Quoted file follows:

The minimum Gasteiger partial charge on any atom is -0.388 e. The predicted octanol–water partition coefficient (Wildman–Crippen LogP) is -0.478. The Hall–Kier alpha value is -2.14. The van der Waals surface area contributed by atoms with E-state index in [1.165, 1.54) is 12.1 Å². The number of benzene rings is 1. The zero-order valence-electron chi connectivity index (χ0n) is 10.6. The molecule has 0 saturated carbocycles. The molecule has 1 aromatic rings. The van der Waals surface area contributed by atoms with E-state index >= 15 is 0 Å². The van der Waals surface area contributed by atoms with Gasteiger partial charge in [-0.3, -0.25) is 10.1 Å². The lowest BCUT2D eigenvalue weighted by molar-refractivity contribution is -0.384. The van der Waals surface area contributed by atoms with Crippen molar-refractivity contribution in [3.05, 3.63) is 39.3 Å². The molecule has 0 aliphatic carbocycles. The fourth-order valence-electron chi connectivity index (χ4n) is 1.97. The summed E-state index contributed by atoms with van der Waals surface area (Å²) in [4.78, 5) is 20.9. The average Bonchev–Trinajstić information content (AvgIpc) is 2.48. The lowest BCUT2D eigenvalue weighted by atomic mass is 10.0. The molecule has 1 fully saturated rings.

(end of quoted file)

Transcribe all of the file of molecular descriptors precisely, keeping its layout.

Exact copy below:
The minimum Gasteiger partial charge on any atom is -0.388 e. The predicted octanol–water partition coefficient (Wildman–Crippen LogP) is -0.478. The Hall–Kier alpha value is -2.14. The van der Waals surface area contributed by atoms with E-state index in [1.165, 1.54) is 12.1 Å². The number of benzene rings is 1. The zero-order valence-electron chi connectivity index (χ0n) is 10.6. The molecule has 0 saturated carbocycles. The molecule has 1 aromatic rings. The van der Waals surface area contributed by atoms with E-state index >= 15 is 0 Å². The van der Waals surface area contributed by atoms with Gasteiger partial charge in [-0.3, -0.25) is 10.1 Å². The lowest BCUT2D eigenvalue weighted by molar-refractivity contribution is -0.384. The van der Waals surface area contributed by atoms with Crippen molar-refractivity contribution in [3.05, 3.63) is 39.3 Å². The molecule has 0 aliphatic carbocycles. The fourth-order valence-electron chi connectivity index (χ4n) is 1.97. The summed E-state index contributed by atoms with van der Waals surface area (Å²) in [4.78, 5) is 20.9. The average Bonchev–Trinajstić information content (AvgIpc) is 2.48. The lowest BCUT2D eigenvalue weighted by atomic mass is 10.0. The molecule has 1 fully saturated rings.